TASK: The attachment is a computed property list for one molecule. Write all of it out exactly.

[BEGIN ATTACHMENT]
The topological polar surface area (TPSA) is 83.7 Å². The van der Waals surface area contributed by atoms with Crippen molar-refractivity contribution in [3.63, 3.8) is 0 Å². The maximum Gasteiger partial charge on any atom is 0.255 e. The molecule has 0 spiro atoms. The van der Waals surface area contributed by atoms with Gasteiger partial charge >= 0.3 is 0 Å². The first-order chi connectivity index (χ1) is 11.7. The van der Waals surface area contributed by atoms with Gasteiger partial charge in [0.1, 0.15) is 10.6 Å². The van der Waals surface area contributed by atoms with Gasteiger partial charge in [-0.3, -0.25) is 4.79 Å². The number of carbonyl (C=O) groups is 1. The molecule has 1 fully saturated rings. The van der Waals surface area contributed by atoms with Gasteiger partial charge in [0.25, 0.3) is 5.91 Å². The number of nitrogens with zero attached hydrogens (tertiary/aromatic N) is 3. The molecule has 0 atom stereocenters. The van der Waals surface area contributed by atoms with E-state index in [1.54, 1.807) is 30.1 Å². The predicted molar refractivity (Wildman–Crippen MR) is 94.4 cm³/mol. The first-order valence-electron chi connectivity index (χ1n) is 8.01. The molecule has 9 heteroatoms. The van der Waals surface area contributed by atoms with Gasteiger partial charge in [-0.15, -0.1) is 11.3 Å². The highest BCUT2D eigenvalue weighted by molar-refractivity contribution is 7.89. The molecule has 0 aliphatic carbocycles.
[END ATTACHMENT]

The topological polar surface area (TPSA) is 83.7 Å². The van der Waals surface area contributed by atoms with Crippen molar-refractivity contribution in [3.63, 3.8) is 0 Å². The maximum Gasteiger partial charge on any atom is 0.255 e. The molecule has 0 spiro atoms. The van der Waals surface area contributed by atoms with Gasteiger partial charge >= 0.3 is 0 Å². The first-order chi connectivity index (χ1) is 11.7. The van der Waals surface area contributed by atoms with Gasteiger partial charge in [0.1, 0.15) is 10.6 Å². The van der Waals surface area contributed by atoms with Gasteiger partial charge in [-0.3, -0.25) is 4.79 Å². The number of carbonyl (C=O) groups is 1. The molecule has 1 fully saturated rings. The van der Waals surface area contributed by atoms with Gasteiger partial charge in [0.25, 0.3) is 5.91 Å². The number of nitrogens with zero attached hydrogens (tertiary/aromatic N) is 3. The molecule has 0 atom stereocenters. The van der Waals surface area contributed by atoms with E-state index in [1.54, 1.807) is 30.1 Å². The predicted molar refractivity (Wildman–Crippen MR) is 94.4 cm³/mol. The first-order valence-electron chi connectivity index (χ1n) is 8.01. The molecule has 9 heteroatoms. The van der Waals surface area contributed by atoms with Gasteiger partial charge in [-0.15, -0.1) is 11.3 Å². The highest BCUT2D eigenvalue weighted by molar-refractivity contribution is 7.89. The molecule has 0 aliphatic carbocycles.